Anorexia Nervosa is characterised by persistent energy intake restriction, intense fear of gaining weight and disturbance in self perceived weight or shape. For some people, restricting their food and weight can be a way of controlling areas of life that feel out of their control and their body image can come to define their entire sense of self worth. It can also be a way of expressing emotions that may feel too complex or frightening such as pain, stress or anxiety.
The reasons behind the development of AN will differ from person to person. Known causes include genetic predisposition and a combination of environmental, social and cultural factors. Restrictive dieting and excessive exercise can be contributing factors to the onset of AN. Women and girls with AN may use dieting behaviour in a bid to achieve a culturally constructed thin ideal whereas men may over exercise and control their diet to achieve a muscular body.
It is commonly accepted that AN is more frequently diagnosed in females across the ages. However, recent population studies suggest that in adolescents, there are an equal number of males and females suffering from this illness.
Defining Anorexia Nervosa
Restricted energy intake
A person with AN is unable to maintain what is considered to be a normal and healthy weight. They could also have lost a considerable amount of weight in a short period of time.
A fear of gaining weight
Even when people with AN are underweight, starved or malnourished they still possess an intense fear of gaining weight or becoming overweight.
Disturbed body image
When someone has AN the amount of attention they place on their body image can be enormous. The person’s self worth can become entirely defined by the way they think they look. A person with AN can also develop a distorted view of their body. They may see themselves as overweight when in reality they are dangerously underweight.
Sub-types of Anorexia Nervosa
There are two subtypes of AN, and both are very serious mental illnesses that require treatment.
People with this subtype place severe restrictions on the amount and type of food they consume. This can manifest in different ways including some or all of the following:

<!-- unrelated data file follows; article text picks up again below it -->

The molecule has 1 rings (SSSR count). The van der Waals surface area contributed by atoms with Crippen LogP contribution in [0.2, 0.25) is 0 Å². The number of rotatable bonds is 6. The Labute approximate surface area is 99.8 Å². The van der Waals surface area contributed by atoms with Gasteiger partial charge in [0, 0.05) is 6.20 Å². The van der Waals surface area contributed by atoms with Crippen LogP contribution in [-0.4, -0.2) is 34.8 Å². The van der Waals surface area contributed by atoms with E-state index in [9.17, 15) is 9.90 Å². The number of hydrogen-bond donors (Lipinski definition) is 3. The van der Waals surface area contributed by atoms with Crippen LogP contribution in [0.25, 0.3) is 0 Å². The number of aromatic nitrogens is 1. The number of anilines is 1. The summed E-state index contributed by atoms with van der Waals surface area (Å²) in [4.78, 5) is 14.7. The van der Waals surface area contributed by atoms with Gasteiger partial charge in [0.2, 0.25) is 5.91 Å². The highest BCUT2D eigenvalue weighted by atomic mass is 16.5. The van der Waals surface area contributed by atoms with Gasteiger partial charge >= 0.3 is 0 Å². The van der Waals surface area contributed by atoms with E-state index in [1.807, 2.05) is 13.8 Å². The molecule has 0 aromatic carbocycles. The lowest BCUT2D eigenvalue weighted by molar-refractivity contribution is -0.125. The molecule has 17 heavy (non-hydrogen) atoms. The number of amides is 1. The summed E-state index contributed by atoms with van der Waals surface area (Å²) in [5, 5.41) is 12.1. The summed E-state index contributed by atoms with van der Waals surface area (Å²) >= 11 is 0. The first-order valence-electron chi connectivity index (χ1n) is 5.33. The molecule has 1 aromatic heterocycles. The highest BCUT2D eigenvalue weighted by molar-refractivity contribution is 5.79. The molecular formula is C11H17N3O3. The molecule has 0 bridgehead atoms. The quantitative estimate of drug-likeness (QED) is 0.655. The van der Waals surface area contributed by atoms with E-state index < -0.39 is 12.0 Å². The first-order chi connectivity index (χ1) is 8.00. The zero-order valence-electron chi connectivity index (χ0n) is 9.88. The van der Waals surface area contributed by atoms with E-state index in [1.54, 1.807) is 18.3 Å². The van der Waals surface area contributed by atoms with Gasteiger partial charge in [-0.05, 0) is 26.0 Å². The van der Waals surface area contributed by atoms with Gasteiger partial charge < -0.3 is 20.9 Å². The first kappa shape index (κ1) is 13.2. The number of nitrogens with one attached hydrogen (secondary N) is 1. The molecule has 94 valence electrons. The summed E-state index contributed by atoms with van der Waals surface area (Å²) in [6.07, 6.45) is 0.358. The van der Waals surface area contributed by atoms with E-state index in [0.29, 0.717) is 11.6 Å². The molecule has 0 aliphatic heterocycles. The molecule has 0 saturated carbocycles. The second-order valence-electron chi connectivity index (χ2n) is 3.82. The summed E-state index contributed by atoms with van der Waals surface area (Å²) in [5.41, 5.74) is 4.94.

- Restricting certain food groups (e.g. carbohydrates, fats)
- Counting calories
- Skipping meals
- Obsessive rules and rigid thinking (e.g. only eating food that is one colour)
These restrictive behaviours around food can be accompanied by excessive exercise.
Binge Eating/Purging Subtype
People with this subtype also place severe restriction on the amount and type of food they consume. In addition to this the person will display purging behaviour and may also engage in binge eating. Binge eating involves eating a large amount of food and feeling a ‘loss of control’. Purging behaviour involves self induced vomiting, or deliberately misusing laxatives, diuretics or enemas to compensate for eating food.
What are the warning signs of Anorexia Nervosa?
Having awareness about AN and its signs and symptoms can make a huge difference to the duration and severity of the illness. Seeking help at the first warning sign is much more effective than waiting until the illness is in full swing. If you or someone you know is exhibiting some or a combination of these signs it is vital to seek help and support as soon as possible.
Someone with AN may display any combination of the following warning signs.
- Rapid weight loss or frequent weight changes
- Loss or disturbance of menstruation in girls and women and decreased libido in men
- Fainting or dizziness
- Feeling cold most of the time, even in warm weather (caused by poor circulation)
- Feeling bloated, constipated, or the development of intolerances to food
- Feeling tired and not sleeping well
- Lethargy and low energy
- Facial changes (e.g. looking pale, sunken eyes)